To be honest, when news broke that the Seve Trophy was making its return early next year, albeit under the guise of the Hero Cup, I didn’t really give it much thought.
The old adage of repetition and insanity sprang to mind, but that was as far as it went.
Younger readers – yes, I’ve come to terms with middle-agedness – probably won’t remember the Seve Trophy, but it’s been defunct since 2013 after a gradual decline in interest among public and players alike.
The initial staging, at Sunningdale back in 2000, was a star-studded event and of those eligible only Mark James – the 1999 Ryder Cup captain – opted out, but he was replaced by David Howell who had finished 22nd on the European Tour’s Order of Merit the previous year.
It was a similar story at Druid’s Glen in 2002, before the event was switched to odd years to re-sync with the Ryder Cup which had switched to even years following the World Trade Centre attacks in 2001, and it remained strong until the 2007 event when the likes of Henrik Stenson, Padraig Harrington, Sergio Garcia and Lee Westwood all declined.
Each subsequent staging saw the field weaken further until the death knell was sounded in 2013 where the top eligible players in the world rankings were notable by their absence.
There were several reasons for this. The global economic collapse in 2008 saw a considerable reduction in the prize fund. Prior to this, members of the winning team received €125k with the losing side each getting €75k, but this was reduced to €65k and €55k respectively from 2009 onwards.
The gap between PGA Tour purses and European Tour purses had been gradually widening throughout the noughties, but with Fed-Ex coming on board to sponsor the season-ending playoffs with a €10 million first prize, the gap became a chasm, and more and more Europeans began to make the United States their permanent base. That the Seve Trophy often clashed with the Tour Championship was also poor planning.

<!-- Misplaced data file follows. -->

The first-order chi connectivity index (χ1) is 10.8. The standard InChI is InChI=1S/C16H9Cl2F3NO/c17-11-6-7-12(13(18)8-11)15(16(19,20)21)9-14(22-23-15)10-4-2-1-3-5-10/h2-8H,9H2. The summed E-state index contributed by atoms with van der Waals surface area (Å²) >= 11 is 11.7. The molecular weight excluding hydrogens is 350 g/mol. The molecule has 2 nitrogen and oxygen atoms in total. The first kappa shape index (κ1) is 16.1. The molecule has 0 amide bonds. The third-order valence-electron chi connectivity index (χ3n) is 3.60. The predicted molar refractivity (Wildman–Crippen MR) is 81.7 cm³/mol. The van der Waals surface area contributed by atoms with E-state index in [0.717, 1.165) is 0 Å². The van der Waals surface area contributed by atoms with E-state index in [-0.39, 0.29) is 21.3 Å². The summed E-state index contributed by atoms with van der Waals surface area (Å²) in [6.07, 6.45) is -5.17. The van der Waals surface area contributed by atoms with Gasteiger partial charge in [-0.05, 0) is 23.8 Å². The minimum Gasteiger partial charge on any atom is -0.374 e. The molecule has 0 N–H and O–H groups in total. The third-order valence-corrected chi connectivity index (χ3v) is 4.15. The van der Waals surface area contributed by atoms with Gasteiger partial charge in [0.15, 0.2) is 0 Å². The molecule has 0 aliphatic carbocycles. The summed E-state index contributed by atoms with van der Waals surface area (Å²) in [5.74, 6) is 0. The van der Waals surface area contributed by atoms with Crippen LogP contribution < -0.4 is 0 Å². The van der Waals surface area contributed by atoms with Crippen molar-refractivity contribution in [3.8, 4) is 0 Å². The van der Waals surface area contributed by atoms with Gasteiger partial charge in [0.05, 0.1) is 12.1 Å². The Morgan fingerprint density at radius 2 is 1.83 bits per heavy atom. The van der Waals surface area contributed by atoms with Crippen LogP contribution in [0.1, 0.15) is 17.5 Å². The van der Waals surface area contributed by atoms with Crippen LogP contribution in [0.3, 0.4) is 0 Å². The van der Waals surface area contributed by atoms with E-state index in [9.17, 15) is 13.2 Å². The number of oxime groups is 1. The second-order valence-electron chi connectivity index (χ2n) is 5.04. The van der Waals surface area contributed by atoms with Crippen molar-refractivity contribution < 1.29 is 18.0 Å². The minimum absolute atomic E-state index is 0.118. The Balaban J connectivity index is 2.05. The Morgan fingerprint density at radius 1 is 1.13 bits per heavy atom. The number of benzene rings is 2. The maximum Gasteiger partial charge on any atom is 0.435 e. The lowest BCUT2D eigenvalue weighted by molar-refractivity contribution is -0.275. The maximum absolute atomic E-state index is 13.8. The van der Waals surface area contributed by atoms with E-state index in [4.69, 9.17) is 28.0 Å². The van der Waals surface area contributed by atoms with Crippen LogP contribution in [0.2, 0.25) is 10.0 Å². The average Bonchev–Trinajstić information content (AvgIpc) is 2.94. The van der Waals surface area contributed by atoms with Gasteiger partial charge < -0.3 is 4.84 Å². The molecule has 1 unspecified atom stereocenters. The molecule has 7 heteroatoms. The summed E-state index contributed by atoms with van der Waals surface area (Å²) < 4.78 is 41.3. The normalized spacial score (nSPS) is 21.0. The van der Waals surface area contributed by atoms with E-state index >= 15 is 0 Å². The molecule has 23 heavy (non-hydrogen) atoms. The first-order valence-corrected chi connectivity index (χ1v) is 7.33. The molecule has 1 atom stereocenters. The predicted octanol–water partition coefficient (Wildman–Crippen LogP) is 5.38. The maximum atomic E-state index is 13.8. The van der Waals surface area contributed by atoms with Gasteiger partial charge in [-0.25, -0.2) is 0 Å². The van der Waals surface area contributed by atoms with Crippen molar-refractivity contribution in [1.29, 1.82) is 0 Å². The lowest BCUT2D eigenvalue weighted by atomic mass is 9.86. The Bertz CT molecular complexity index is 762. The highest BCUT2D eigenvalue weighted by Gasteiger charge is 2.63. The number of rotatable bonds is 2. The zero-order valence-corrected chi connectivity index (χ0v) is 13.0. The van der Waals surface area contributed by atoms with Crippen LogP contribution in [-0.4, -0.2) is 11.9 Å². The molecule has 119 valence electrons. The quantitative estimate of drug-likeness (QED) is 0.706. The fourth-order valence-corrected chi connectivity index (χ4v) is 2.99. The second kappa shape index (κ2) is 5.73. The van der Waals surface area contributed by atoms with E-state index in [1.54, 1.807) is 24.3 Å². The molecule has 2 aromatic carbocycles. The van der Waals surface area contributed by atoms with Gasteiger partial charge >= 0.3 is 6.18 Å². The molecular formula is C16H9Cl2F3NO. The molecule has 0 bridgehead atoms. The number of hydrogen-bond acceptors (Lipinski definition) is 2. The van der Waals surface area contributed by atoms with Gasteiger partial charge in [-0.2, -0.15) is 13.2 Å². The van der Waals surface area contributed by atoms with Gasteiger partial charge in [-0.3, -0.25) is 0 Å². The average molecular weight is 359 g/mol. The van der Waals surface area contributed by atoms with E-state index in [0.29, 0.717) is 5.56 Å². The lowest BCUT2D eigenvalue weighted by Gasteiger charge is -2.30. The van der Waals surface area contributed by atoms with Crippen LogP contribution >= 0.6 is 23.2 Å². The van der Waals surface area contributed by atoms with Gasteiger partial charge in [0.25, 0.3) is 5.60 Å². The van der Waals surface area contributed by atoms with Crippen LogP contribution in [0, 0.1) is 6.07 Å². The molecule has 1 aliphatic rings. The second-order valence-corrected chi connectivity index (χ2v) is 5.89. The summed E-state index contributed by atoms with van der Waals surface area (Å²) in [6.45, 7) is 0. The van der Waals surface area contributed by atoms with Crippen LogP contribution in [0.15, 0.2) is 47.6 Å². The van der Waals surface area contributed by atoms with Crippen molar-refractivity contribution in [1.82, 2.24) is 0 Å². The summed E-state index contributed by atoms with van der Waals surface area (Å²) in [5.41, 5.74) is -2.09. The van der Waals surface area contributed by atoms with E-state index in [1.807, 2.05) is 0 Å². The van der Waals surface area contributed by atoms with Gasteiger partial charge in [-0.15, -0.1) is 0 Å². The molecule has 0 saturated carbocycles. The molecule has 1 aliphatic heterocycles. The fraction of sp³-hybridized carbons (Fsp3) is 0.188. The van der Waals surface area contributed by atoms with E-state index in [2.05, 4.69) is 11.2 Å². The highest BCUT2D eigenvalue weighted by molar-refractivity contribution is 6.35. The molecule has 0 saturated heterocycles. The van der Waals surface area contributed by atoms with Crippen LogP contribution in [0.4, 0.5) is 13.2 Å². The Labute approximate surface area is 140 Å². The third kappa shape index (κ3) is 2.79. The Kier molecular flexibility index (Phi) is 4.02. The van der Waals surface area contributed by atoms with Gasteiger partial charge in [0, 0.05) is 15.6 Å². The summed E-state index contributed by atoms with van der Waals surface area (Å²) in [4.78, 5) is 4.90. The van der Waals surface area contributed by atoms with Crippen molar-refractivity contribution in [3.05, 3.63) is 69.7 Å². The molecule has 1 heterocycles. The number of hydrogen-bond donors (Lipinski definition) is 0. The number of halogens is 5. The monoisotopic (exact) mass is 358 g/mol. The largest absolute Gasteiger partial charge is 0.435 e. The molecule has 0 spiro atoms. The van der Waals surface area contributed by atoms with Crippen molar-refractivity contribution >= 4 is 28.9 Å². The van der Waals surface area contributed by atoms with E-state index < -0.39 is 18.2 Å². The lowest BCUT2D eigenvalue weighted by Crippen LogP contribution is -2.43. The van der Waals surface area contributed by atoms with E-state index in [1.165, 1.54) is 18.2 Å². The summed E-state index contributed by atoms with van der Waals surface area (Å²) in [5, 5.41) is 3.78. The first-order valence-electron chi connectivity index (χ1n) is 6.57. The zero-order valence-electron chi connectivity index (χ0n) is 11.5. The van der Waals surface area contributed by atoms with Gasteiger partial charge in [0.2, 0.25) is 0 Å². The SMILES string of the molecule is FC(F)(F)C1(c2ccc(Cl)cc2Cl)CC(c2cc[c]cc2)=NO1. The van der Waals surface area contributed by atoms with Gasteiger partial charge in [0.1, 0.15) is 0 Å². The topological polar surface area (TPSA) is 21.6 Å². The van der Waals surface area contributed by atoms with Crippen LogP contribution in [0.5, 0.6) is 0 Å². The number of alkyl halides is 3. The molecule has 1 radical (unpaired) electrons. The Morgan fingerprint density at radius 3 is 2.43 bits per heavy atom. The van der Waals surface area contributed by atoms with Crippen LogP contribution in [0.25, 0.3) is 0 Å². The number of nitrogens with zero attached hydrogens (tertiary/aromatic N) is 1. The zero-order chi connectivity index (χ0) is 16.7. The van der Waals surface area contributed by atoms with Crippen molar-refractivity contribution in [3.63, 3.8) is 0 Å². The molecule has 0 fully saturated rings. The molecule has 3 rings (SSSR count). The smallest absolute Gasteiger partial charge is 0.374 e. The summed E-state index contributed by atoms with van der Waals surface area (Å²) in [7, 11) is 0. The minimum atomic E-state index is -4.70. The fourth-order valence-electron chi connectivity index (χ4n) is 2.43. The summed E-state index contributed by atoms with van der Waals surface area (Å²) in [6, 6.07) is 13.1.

Finally, Ballesteros’ own decline and eventual death from brain cancer in 2011 can’t be discounted. The man most responsible for the Ryder Cup’s rebirth was rightly heralded, and his own involvement as a playing captain until 2003 and as a non-playing captain in 2007 was surely a factor given the god-like status he held for any golfer’s who’d grown up in the ‘80s and ‘90s.
So why bring it back? The recent announcement that ‘Moliwood’ – Francesco Molinari and Tommy Fleetwood – would be playing captains for their respective sides in the new-look Seve Trophy got me thinking.
First of all, the scheduling makes it much more appealing for player and fan alike. Even for the zealots, come September a certain golf-weariness sets in. It’s hard to get too excited when we’ve had big tournament after big tournament for months on end, unless we’re talking about a Ryder Cup which transcends the game in many ways.
One of my favourite things about the Tournament of Champions in Hawaii is that golf is returning from a break. It’s refreshing, and my tank filled, I’m ready to dive in again. The Hero Cup will run from 13-15 January in Abu Dhabi, the week after the Tournament of Champions, and a week before the Rolex Series’ Abu Dhabi Championship – a tournament that typically boasts one of the DP World Tour’s strongest fields.
Yes, there is the little matter of the Hawaii to Middle East commute. 17 hours in the air taking the most direct route, and the inevitable jet lag that’ll follow and with the Hawaii purse bolstered to $20 million in a no-cut event, and with Rory McIlroy, Jon Rahm, Matt Fitzpatrick, Seamus Power and Viktor Hovland all qualified – and to be PIP eligible in 2023, it’s a must play – it becomes a considerable ask to tee it up at the Hero Cup.
And ultimately, that will be the litmus test. Seamus Power has already voiced his intent to be a part of it, but McIlroy and Rahm are the real stars – the European leaders on and off the course – and without them it’s hard to see the renewal being an unqualified success.
That McIlroy in particular has taken up the mantle of defender of the realm in the wake of LIV Golf’s arrival bodes well for him lending his considerable weight to the Hero Cup, but as yet, his participation is unclear.
Quite how much value Luke Donald will gain and how much insight into prospective partnerships is up for debate, given that pairings like ‘Moliwood’ or Rose and Stenson would be on opposite sides of the aisle here, but the best part of a week spent in team-bonding can’t be a bad thing.
I’ll reserve judgement until the teams are picked and the event staged, but it’s worth a shot.
Given the trouncing the Europeans took at Whistling Straits, for Donald not to try something new – even if it’s something old – would be more insanity.